A new study, published in Cell Death & Disease, reveals that intestinal blood vessel cells may play an important role in radiation-induced intestinal injury, and it confirms that a potential radioprotective drug, dimethyloxalylglycine (DMOG), suppresses the intestine's responses to radiation injury.

Accidents at nuclear power plants can potentially cause massive destruction and expose workers and civilians to dangerous levels of radiation that lead to cancerous genetic mutations and death. Every year millions of cancer patients around the world receive radiation therapy, which, while lower-dose, can still cause harmful cumulative side effects.

"Radiation in the gut causes the microvilli projections of the epithelial cells to retract, leading to poor nutrient absorption, leakage through the normally tight intestinal barrier, and destruction of the beneficial microbiome. We wanted to see if we could replicate that response in our Gut Chip, and then reverse it with DMOG," says Sasan Jalili-Firoozinezhad, first author of the study.

The Gut Chip is a microfluidic device composed of a clear, flexible polymer that contains two parallel microchannels separated by a porous extracellular matrix membrane. One channel is coated with human intestinal epithelial cells, the other with human endothelial cells that mimic the blood vessel wall.

Cell culture medium is perfused through both channels, and suction is applied to side chambers within the chip at regular intervals to cyclically stretch the tissues, mimicking the peristalsis-like motions. Under these conditions, the epithelial cells spontaneously form intestinal villus-like structures and surface microvilli that increase the cells' surface area for nutrient exchange, much as they do in living intestine.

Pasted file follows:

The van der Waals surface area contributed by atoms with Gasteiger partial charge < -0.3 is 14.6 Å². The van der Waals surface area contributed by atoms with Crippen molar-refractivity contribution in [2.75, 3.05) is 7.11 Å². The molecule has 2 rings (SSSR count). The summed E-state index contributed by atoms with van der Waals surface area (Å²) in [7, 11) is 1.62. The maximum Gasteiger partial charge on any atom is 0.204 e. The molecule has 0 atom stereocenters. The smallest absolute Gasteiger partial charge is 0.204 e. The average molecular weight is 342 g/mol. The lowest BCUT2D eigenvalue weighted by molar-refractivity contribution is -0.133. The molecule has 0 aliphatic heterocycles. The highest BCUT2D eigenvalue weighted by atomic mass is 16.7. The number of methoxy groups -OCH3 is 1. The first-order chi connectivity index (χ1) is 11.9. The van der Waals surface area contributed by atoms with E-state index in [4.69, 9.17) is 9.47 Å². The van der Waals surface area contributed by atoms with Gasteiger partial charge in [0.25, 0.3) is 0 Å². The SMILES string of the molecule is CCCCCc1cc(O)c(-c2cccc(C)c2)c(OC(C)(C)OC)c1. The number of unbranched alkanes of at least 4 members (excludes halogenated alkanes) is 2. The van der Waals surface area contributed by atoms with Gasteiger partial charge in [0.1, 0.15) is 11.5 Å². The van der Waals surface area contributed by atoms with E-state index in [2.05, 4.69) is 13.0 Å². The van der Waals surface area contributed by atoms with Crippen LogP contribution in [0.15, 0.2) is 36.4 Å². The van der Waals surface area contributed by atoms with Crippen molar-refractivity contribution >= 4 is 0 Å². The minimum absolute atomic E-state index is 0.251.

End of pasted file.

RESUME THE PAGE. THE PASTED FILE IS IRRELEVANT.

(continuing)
When the researchers exposed the Gut Chip to a radiation dose of 8 Gray, they observed apoptosis, generation of reactive oxygen species (ROS), double-stranded DNA breaks, degradation of lipids in the cell membrane, and loss of microvilli structure, as well as disruption of the junctions between neighboring cells and of the mucous membrane that protects the intestinal wall from bacteria and toxins.

Interestingly, the endothelial cells in the blood vessel channel had a stronger response to radiation than the epithelial cells in the intestinal channel in terms of ROS generation, lipid degradation, and DNA fragmentation. Furthermore, the endothelial cells experienced peak apoptosis levels about 24 hours after exposure, while epithelial cells were hardest hit at 48 hours, suggesting that the endothelium is more sensitive to radiation.

"More studies are needed to confirm the link between endothelial and epithelial cell responses, but we think that ROS generated by endothelial cell damage will prove to be the driving force behind epithelial cell damage, and this could serve as a target for future anti-radiation therapeutics," says co-author Oren Levy, Staff Scientist at the Wyss Institute for Biologically Inspired Engineering.

The team then exposed the Gut Chip to DMOG, a compound that has been shown to prevent radiation injury in rats by increasing the production of the protective proteins HIF-1α and HIF-2α, prior to administering radiation. They observed that DMOG pre-treatment significantly reduced apoptosis, ROS generation and lipid degradation in both epithelial and endothelial cells, intestinal permeability, and microvillus injury of intestinal epithelial cells.

"Now that we have successfully tested a potential drug candidate in a human organ system, our goal is to use this chip to identify new radioprotective drugs by physiologically mimicking radiation damage in the gut," says Jalil-Firoozinezhad, who is a Graduate Student at both the Wyss Institute and the Institute for Bioengineering and Biosciences at IST in Portugal.